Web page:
And it’s what has happened on the pitch in the months leading up to the World Cup that has hurt the chances of some of the USMNT’s Latino players. Pepi is a prime example. After the teenager scored 13 goals for FC Dallas in 2021 (as well as three more for the US), he moved to Bundesliga side Augsburg in January 2022 for a reported fee of $20m – and didn’t net once in 16 appearances. He has enjoyed more success on loan to Dutch side Groningen – with seven goals in 10 appearances – but Berhalter has made clear that he is unimpressed with the Dutch league’s quality. Instead he chose Norwich City’s Josh Sargent, whose experience in the rough-and-tumble English Championship could be valuable with matches against England and Wales looming.

Some Latino “candidates just didn’t perform well,” says journalist Jon Arnold, who publishes the newsletter Getting Concacaf’ed. “I’m not sure there’s that many players that are … really in the mix.”

That’s a position echoed by Luis Omar Tapia, the chief commentator of the Spanish-language broadcaster TUDN. Tapia believes the 19-year-old Pepi’s switch from Major League Soccer to the Bundesliga was premature, and the accompanying reduction in playing time – as well as the loan spell – in effect ended his Qatari dreams.

“Pepi left when he shouldn’t have,” says Tapia. “And that’s affected everything.”

But perhaps Qatar isn’t the goal anyway. Arnold and Tapia point out that Pepi will be 23 and approaching his prime when the US co-host the 2026 World Cup alongside Canada and, appropriately enough, Mexico. Other USMNT players will be in their peak years by then, including Christian Pulisic, Reyna, Sergiño Dest and Weston McKinnie, making a deep run at the tournament realistic, something that could draw talented dual nationals away from Mexico and towards the US.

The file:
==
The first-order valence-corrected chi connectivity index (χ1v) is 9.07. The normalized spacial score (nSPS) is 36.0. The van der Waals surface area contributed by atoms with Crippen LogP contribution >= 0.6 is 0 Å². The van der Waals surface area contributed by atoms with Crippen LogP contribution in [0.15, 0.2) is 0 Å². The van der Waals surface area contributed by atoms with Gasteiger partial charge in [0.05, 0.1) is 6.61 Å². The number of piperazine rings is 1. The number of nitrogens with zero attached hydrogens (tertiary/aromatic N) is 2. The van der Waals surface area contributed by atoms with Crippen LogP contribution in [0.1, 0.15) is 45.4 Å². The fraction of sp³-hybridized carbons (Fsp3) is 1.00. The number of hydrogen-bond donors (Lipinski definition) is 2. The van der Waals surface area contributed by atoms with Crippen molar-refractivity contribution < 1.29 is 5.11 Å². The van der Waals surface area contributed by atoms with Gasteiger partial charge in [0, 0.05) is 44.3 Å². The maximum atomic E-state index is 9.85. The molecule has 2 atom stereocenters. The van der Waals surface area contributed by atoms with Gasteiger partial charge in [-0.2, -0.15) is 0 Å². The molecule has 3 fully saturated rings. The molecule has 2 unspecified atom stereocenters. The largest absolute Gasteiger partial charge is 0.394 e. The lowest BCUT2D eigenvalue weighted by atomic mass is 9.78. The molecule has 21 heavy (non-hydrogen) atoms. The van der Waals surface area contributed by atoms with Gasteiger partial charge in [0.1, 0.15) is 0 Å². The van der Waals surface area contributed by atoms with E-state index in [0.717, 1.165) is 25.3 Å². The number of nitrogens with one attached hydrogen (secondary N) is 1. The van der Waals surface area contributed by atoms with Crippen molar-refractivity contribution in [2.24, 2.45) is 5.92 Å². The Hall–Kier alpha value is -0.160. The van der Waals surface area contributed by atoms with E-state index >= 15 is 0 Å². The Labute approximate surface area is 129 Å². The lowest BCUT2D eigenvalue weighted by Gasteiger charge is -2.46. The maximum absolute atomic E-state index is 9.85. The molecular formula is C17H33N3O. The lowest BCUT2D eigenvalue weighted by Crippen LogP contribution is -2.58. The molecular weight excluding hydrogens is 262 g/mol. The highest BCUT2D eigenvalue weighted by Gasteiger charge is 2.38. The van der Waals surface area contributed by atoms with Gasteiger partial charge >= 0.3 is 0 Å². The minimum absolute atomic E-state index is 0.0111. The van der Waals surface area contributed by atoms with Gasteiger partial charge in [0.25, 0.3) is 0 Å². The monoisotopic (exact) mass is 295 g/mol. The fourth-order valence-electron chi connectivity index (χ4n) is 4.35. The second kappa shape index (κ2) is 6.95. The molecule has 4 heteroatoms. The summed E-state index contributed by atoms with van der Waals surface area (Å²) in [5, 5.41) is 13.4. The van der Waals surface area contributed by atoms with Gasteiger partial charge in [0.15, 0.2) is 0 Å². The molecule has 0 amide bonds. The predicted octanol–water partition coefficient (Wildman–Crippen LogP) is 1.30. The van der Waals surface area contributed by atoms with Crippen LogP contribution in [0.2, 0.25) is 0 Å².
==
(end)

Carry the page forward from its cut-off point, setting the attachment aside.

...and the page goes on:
Arnold believes a player like Alejandro Zendejas of Mexico’s Club America, who’s set off a Pepi-like recruitment battle after representing El Tri at youth level, could factor in upcoming USMNT matches. And Tapia says he has information that FC Cincinnati striker Brandon Vasquez prefers the USMNT over Mexico, despite having eligibility for both.

For now, Amelia Lopez of the Marketing Jersey sports consultancy and management agency says she doesn’t believe attracting Latino and Latina fans to the USMNT is simply a matter of selecting more Hispanic players. The backgrounds – soccer or otherwise – of the few Latinos rostered for this World Cup could not be more diverse, underlining the fact that America’s Hispanics aren’t a monolith. Why, for example, would a Honduran-American fan cheer specifically for an Argentinian-American like Reyna when their roots are in countries thousands of miles apart?

“Attempting to properly connect with one part of the community oftentimes means you’re disregarding another,” says Lopez, who supports Mexico over the US because of her father’s love for El Tri. “I think that is where US soccer will have to decide whether the lack of representation is a necessary consequence or a problem worth rectifying.”

Yet Tapia and Vasquez have no problem with how things are. Vasquez hopes both of his nations make deep runs in Qatar. As for Tapia, Chile, where he was born, didn’t qualify for Qatar, so he’s all in with the USMNT, saying it wouldn’t be a surprise for the team to make the quarter-finals.

Tapia says his “segundo equipo” – or second team – has long been the US. “My two daughters were born here, my four grandchildren were born here, I moved here when I was 14, and my whole career has been here,” he says. “I always want the US to win, … and I think this team can.”